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Showing content with the highest reputation on 03/19/2017 in all areas

  1. 2 points
    Thanks guys! Took her out for the first ride and registered it at the DMV . Not a bad turn around ...
  2. 2 points
    Hey guys, Forrest here with Nexgen Precision Finishes. I'm a Lambretta owner and LCUSA member. First of all, big thanks to Mike for the kind words. It was a pleasure working with you and I hope to do more for you in the future. I'm so glad you're happy with the work we did on your SS180 parts Second, I realize there are shops out there with lower labor rates but they often charge for more time so you end up paying about the same as you do with us. Our rate is $100/hr, which is definitely on the low side for any industrial service in Northern California. We also offer reduced rates for shops and we have many restoration shops who send us work from all over the country all the time. Also our attention to detail is extremely high. The work you get from us will be as flawless as possible. Lastly, we have a special process we use that makes our finishes smoother and brighter than what other vapor blasting shops are putting out. I'm not BSing when I say our work is the best, because I absolutely believe it is. We also offer many complimentary services including machining work, welding, powder coating, polishing, anodizing, plating (cad, zinc, nickel, etc.) and just about any kind of finish you can think of. We're gearing up to be a one-stop-shop for any kind of finishing work one would need or want for their restoration project. That means you can send all of your parts to us for finishing, not just cases for vapor blasting, and each and every part will be finished according to our exacting standards. Please email me if you have any questions as I don't check this forum often due to being very busy. My email address is fj@nexgenpf.com and our website is http://www.nexgenpf.com. Thanks and I look forward to working with more fellow LCUSA members! -Forrest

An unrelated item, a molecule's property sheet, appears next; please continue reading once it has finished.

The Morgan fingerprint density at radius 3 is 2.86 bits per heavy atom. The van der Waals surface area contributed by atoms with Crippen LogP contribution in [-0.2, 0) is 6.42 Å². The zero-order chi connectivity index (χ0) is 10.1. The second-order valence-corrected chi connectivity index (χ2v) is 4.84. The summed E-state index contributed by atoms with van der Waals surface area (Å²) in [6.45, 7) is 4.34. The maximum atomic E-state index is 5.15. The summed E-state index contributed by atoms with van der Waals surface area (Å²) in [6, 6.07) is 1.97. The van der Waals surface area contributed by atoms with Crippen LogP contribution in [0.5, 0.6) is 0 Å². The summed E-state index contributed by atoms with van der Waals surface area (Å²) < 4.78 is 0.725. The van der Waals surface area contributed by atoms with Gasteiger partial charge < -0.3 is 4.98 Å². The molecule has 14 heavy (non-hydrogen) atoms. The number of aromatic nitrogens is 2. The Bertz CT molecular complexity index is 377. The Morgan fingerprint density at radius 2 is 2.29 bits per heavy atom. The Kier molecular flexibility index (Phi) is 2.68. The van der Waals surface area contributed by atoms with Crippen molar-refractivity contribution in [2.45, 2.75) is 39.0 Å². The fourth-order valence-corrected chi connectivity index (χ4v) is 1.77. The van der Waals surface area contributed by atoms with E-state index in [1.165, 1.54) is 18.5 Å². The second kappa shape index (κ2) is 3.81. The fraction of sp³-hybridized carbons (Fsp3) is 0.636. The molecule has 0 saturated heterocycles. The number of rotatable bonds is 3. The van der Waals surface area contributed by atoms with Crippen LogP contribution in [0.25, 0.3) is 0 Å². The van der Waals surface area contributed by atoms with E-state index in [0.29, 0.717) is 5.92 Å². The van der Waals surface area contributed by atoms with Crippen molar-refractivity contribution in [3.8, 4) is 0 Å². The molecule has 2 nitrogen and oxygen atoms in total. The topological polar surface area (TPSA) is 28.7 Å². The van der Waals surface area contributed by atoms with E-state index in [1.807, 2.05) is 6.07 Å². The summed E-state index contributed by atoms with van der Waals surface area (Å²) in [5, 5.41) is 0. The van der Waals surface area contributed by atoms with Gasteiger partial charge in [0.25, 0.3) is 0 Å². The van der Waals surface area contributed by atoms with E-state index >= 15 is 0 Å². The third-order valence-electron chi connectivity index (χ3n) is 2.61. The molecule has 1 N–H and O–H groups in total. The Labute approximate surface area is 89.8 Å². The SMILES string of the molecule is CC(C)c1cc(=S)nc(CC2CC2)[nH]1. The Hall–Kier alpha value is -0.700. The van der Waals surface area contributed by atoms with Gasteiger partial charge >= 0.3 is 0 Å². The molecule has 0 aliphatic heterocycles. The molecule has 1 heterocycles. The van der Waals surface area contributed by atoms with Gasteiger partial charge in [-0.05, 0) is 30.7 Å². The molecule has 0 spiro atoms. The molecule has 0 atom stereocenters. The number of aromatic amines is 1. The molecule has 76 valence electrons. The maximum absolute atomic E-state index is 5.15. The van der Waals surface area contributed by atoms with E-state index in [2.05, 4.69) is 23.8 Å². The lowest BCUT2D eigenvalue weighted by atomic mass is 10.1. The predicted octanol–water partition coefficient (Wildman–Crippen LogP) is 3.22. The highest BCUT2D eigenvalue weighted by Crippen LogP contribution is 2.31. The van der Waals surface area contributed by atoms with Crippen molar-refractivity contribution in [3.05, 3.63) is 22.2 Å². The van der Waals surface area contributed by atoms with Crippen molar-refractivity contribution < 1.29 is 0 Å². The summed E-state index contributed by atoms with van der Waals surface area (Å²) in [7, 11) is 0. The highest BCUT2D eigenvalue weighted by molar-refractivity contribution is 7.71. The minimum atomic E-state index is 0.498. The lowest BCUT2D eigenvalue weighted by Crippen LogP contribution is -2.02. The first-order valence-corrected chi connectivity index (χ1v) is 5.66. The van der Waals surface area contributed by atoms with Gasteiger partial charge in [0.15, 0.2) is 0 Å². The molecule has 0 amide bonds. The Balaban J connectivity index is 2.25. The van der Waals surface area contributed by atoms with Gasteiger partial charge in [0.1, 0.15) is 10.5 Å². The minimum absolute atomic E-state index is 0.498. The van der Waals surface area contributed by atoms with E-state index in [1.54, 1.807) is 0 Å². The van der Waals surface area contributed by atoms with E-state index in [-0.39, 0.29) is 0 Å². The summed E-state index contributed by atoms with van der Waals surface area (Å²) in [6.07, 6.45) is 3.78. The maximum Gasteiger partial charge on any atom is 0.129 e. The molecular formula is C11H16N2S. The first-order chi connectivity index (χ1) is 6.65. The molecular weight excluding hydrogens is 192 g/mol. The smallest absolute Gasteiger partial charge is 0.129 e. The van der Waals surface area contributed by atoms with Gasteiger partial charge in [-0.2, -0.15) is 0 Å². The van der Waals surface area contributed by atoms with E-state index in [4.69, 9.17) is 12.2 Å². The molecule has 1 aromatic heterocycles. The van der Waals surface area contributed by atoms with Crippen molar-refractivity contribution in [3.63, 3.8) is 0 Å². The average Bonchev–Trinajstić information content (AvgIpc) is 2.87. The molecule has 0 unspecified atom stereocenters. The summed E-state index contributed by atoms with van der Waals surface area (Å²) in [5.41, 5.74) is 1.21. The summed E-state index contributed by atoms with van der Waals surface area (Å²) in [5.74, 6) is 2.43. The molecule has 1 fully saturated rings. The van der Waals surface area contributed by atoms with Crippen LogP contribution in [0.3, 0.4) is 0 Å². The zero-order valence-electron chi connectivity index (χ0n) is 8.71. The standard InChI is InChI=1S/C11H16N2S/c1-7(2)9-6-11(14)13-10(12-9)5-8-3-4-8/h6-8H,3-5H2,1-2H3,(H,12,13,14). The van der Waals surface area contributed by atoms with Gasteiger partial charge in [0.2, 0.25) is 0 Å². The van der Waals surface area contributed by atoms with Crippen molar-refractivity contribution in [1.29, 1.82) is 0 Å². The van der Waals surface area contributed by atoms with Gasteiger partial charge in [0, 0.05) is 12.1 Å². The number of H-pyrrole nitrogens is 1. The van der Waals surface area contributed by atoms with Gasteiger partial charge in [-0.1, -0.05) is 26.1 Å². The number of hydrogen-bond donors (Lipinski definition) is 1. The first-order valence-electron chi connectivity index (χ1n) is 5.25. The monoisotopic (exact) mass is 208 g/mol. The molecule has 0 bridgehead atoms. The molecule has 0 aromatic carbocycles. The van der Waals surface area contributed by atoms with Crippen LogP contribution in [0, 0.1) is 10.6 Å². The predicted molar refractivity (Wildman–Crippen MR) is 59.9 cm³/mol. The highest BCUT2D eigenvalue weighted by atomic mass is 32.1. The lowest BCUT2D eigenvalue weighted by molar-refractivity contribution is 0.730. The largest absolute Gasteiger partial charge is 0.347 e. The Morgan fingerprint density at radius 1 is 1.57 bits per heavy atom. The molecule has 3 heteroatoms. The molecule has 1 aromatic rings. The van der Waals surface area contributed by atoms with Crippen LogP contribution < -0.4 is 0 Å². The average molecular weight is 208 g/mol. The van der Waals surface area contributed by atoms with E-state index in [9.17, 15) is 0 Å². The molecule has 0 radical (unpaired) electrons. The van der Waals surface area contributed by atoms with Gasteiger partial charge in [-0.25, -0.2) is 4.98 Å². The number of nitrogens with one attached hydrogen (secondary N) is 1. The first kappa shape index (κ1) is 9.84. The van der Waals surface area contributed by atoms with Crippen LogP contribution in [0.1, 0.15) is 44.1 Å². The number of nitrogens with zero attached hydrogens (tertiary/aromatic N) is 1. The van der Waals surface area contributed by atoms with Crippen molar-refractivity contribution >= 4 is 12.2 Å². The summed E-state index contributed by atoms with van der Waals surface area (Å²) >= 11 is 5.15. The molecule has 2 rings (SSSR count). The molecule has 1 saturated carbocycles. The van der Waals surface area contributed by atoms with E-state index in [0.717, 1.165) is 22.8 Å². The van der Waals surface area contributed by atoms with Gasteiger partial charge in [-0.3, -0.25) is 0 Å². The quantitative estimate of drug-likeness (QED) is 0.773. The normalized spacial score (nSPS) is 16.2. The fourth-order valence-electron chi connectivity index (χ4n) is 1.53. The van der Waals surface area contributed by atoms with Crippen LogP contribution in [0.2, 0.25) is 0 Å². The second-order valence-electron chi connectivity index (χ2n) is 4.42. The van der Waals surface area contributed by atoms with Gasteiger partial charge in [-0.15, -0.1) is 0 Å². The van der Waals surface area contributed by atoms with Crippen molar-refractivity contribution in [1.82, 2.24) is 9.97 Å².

3. 1 point
    Easiest way I have found: remove stand, cut off what is left of the rubber feet. Cut of what is left of the pin flush with the stand and finish of with a die grinder, cut off wheel or file to make sure it is exactly flush. Hold stand over something solid to brace it, with a hole or gap for the pin to come through(I use big 'ol Bertha vice). Using the CORRECT DIAMETER DRIFT, hammer the pins out. Paint a little clearcoat on the stand where you got grindy(to stop rust, it's under the boot area and won't be seen) When fitting the new pin, make more of a taper on one end than they come with when purchased(use a grinding wheel or die grinder) this helps them ease back into the stand hole. Stick the boot on, line up the hole, stick the pin in and have at it with you trusty hammer. Have removed hundreds of sets of boots using this method and have yet not had one pin that would not budge. A little copper non-sieze grease on the pin and in the stand hole will make the job of removing the pin next time you have to do the job a lot easier...
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